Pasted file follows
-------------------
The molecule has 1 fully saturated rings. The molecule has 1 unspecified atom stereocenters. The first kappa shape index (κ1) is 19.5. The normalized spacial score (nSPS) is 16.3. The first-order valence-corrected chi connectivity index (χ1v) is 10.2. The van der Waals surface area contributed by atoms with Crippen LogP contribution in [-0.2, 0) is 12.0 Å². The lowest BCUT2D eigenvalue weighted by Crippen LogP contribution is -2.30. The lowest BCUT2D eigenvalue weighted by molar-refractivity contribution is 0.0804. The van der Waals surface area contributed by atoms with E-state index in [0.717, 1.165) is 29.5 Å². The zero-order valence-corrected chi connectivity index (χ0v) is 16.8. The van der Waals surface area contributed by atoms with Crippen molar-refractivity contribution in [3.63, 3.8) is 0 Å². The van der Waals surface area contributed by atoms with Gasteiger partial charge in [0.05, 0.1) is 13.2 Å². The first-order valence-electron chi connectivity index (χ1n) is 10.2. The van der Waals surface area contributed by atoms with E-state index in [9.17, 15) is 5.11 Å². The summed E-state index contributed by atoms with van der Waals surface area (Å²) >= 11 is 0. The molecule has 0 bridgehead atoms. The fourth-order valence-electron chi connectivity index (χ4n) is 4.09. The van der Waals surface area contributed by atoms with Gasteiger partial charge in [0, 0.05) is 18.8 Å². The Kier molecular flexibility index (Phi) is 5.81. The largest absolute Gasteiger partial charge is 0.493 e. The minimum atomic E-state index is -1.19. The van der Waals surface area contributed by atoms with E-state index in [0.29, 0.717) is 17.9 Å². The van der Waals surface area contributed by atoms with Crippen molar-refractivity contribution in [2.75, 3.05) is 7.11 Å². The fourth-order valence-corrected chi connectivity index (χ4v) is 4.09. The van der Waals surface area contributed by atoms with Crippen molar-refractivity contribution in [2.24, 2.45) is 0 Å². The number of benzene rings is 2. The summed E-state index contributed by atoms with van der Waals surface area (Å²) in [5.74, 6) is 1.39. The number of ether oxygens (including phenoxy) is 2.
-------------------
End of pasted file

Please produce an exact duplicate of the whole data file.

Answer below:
The molecule has 1 fully saturated rings. The molecule has 1 unspecified atom stereocenters. The first kappa shape index (κ1) is 19.5. The normalized spacial score (nSPS) is 16.3. The first-order valence-corrected chi connectivity index (χ1v) is 10.2. The van der Waals surface area contributed by atoms with Crippen LogP contribution in [-0.2, 0) is 12.0 Å². The lowest BCUT2D eigenvalue weighted by Crippen LogP contribution is -2.30. The lowest BCUT2D eigenvalue weighted by molar-refractivity contribution is 0.0804. The van der Waals surface area contributed by atoms with E-state index in [0.717, 1.165) is 29.5 Å². The zero-order valence-corrected chi connectivity index (χ0v) is 16.8. The van der Waals surface area contributed by atoms with Crippen molar-refractivity contribution in [3.63, 3.8) is 0 Å². The van der Waals surface area contributed by atoms with Gasteiger partial charge in [0.05, 0.1) is 13.2 Å². The first-order valence-electron chi connectivity index (χ1n) is 10.2. The van der Waals surface area contributed by atoms with E-state index in [9.17, 15) is 5.11 Å². The summed E-state index contributed by atoms with van der Waals surface area (Å²) >= 11 is 0. The molecule has 0 bridgehead atoms. The fourth-order valence-electron chi connectivity index (χ4n) is 4.09. The van der Waals surface area contributed by atoms with Gasteiger partial charge in [0, 0.05) is 18.8 Å². The Kier molecular flexibility index (Phi) is 5.81. The largest absolute Gasteiger partial charge is 0.493 e. The minimum atomic E-state index is -1.19. The van der Waals surface area contributed by atoms with E-state index in [0.29, 0.717) is 17.9 Å². The van der Waals surface area contributed by atoms with Crippen molar-refractivity contribution in [2.75, 3.05) is 7.11 Å². The fourth-order valence-corrected chi connectivity index (χ4v) is 4.09. The van der Waals surface area contributed by atoms with Crippen molar-refractivity contribution in [2.24, 2.45) is 0 Å². The number of benzene rings is 2. The summed E-state index contributed by atoms with van der Waals surface area (Å²) in [5.74, 6) is 1.39. The number of ether oxygens (including phenoxy) is 2.